Description of Historic Place
The Sir Andrew Macphail Homestead is a well preserved 1856 wood framed house built in the Gothic Revival centre gable style. It has undergone several additions in its history. Located in the community of Orwell, it sits on spacious grounds with mature English oak trees. The designation includes the footprint of the building.
The house is valued for its association with Sir Andrew Macphail (1864-1938); its well preserved Gothic Revival centre gable architectural style; and for its contribution to the community of Orwell. The property was originally owned by the daughters of the Island's colonial governor, Colonel Edmund Fanning. It was later leased to George Gay who operated a farm and saw mill. He lived in a log house on the property. In 1829, the property was sold to John Fletcher who built and operated a grist mill on the nearby river. He constructed the main section of the present house in 1856 in a low pitched centre gable style.
In 1864, the property was sold to William Macphail (1830-1905). He had come to Canada with his schoolmaster father from Nairn, Scotland in 1833. By 1862, William, now a schoolmaster himself, came to the Orwell area to become master of the Uigg School. His son, Andrew, was one of ten surviving children.
Andrew Macphail inherited his family's love of learning. After attending the local school in nearby Uigg, Andrew went on to Charlottetown's Prince of Wales College. Now qualified as a teacher, he served in the small communites of Melville and Malpeque, before deciding to study medicine at Montreal's McGill University. He graduated with a BA in 1888 and an MD in 1891. He left for London, England that same year for further medical studies and returned to Canada as a member of the Royal College of Surgeons and a licentiate of the Royal College of Physicians. From 1893 to 1905 he was a member of the medical faculty at Bishop's University in Quebec. By 1907, he returned to his alma mater, becoming McGill University's first professor of the history of medicine. His literary interests soon found outlet when he became editor of McGill's University Magazine (1907) and founding editor of the Canadian Medical Association Journal (1911). He would publish several books and numerous articles on topics as varied as: literary criticism, theology, feminism, modern education, and military and diplomatic history.
With the outbreak of World War I, Macphail enlisted as a medical officer with the Canadian Expeditionary Force in France. He served at the Front and was knighted by King George V in 1918. He knew Colonel John McCrae and promoted his work, contributing an essay to the famous book In Flanders Fields and Other Poems in 1919. He would later write a controversial history of the Canadian Forces in the Great War, The Medical Services (1925).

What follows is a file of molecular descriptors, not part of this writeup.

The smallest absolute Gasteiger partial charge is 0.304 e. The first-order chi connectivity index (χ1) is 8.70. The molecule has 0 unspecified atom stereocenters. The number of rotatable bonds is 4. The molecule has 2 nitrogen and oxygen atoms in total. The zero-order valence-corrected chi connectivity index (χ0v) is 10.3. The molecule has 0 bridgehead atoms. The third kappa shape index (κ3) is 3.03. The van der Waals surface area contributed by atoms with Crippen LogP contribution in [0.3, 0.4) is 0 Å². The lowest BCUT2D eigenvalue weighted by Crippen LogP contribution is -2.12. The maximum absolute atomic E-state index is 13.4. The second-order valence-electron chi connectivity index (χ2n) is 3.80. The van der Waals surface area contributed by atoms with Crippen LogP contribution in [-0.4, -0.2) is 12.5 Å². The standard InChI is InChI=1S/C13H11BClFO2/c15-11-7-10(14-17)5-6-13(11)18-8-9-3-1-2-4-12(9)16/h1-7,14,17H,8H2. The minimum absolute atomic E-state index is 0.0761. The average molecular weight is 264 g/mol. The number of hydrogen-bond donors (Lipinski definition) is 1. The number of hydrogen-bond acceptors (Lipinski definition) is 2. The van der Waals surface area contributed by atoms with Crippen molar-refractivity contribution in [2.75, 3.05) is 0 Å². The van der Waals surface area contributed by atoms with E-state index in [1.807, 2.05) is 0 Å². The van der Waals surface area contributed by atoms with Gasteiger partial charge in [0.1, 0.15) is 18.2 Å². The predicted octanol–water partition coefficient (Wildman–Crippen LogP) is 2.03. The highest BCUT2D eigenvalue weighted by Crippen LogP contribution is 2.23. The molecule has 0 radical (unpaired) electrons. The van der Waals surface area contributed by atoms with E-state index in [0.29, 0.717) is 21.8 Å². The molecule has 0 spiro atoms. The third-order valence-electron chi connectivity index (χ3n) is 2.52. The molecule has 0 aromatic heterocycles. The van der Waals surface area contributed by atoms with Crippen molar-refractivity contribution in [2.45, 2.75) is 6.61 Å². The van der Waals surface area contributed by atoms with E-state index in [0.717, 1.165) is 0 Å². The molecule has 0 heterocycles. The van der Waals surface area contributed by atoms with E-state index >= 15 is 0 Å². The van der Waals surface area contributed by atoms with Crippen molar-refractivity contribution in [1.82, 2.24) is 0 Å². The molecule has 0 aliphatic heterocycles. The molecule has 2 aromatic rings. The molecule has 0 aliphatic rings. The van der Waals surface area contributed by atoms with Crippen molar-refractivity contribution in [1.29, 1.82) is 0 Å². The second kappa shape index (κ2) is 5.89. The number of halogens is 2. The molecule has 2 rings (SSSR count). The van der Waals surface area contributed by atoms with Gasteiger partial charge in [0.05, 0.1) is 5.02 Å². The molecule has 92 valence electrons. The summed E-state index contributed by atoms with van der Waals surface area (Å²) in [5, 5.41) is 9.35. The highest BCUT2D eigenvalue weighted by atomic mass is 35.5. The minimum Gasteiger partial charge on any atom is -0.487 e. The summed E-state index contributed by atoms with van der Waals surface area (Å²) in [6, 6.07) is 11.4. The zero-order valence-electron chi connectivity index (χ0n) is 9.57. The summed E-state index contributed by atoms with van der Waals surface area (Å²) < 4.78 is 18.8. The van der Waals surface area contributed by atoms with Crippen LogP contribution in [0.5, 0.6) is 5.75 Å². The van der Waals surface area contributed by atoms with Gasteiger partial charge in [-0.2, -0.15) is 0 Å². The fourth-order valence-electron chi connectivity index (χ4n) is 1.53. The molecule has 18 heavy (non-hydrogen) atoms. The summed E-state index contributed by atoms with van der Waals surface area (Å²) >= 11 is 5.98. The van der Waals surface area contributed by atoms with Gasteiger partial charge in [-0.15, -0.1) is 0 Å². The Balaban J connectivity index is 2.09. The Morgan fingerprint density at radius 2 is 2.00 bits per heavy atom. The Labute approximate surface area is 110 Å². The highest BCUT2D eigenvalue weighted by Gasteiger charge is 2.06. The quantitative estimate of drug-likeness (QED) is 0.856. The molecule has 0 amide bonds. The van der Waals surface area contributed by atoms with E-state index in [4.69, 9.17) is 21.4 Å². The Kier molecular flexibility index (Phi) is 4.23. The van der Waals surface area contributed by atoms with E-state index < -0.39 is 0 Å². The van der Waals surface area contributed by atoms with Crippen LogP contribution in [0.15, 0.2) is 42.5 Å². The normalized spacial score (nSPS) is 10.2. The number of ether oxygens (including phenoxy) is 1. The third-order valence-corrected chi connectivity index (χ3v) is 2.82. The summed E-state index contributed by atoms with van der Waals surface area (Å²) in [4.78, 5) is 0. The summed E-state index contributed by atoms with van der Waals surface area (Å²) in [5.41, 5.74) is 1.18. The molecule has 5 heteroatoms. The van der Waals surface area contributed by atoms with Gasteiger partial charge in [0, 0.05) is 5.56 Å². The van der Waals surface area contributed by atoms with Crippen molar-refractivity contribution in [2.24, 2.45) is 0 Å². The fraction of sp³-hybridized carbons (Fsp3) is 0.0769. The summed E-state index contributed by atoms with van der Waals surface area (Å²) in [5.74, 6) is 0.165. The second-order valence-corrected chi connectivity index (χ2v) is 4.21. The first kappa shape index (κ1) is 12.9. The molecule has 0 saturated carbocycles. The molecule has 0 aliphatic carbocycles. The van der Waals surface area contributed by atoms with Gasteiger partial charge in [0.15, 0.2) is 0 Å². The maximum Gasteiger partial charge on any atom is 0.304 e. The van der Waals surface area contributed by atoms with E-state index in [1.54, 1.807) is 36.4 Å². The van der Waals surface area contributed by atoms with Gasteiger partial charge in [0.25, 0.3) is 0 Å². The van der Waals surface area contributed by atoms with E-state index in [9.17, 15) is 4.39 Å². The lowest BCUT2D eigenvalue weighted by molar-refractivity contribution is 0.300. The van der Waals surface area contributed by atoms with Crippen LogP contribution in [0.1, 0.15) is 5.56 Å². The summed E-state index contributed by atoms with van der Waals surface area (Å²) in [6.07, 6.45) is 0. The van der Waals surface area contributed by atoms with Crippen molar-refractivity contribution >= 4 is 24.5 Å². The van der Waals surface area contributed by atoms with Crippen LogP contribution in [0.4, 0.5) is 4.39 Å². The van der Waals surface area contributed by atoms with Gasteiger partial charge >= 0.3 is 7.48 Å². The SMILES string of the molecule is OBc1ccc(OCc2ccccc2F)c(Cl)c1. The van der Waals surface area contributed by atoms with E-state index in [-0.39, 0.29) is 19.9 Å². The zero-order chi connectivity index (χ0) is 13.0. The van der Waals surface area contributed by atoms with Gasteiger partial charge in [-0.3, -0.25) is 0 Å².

Despite his international reputation, Sir Andrew relished his rural roots at Orwell. He often returned to his humble birthplace to enjoy the Island's idyllic summers and experiment with new farming crops and methods including seed potatoes. Although an academic, he exalted the importance of farm life in rural Canada. His most famous book, The Master's Wife (1939) is regarded as a fine social history of life in rural 19th Century PEI. Toward the end of his life, Macphail became disillusioned with modernity and the accelerated pace of change which threatened the values of the rural Canada in which he had been nurtured.
The current homestead has had several additions including a sun porch in 1906 and a two storey dining hall and study in 1911. The home remained in the family until 1961 when it was given to the Province. Although part of a provincial park, the house remained vacant until efforts to restore it began in 1991. Today, it is the centrepiece of the Sir Andrew Macphail Foundation. It is an asset to the Orwell area and to the Province.
Source: PEI Heritage Advisory Committee Files
The following character-defining elements illustrate the Gothic Revival centre gable heritage value of the house:
- the two storey elevation with low pitched centre gable roof
- the fenestration of the doors and windows including the array of two over two windows
- the wood shingle cladding of the exterior walls and roof
- the Nova Scotia Wallace sandstone front doorstep
- the 1906 sun porch addition with windows which open by lowering them into the basement
- the 1911 dining hall and study addition which includes a large brick fireplace
Other character-defining elements include:
- the location of the house on well maintained grounds with mature English oak trees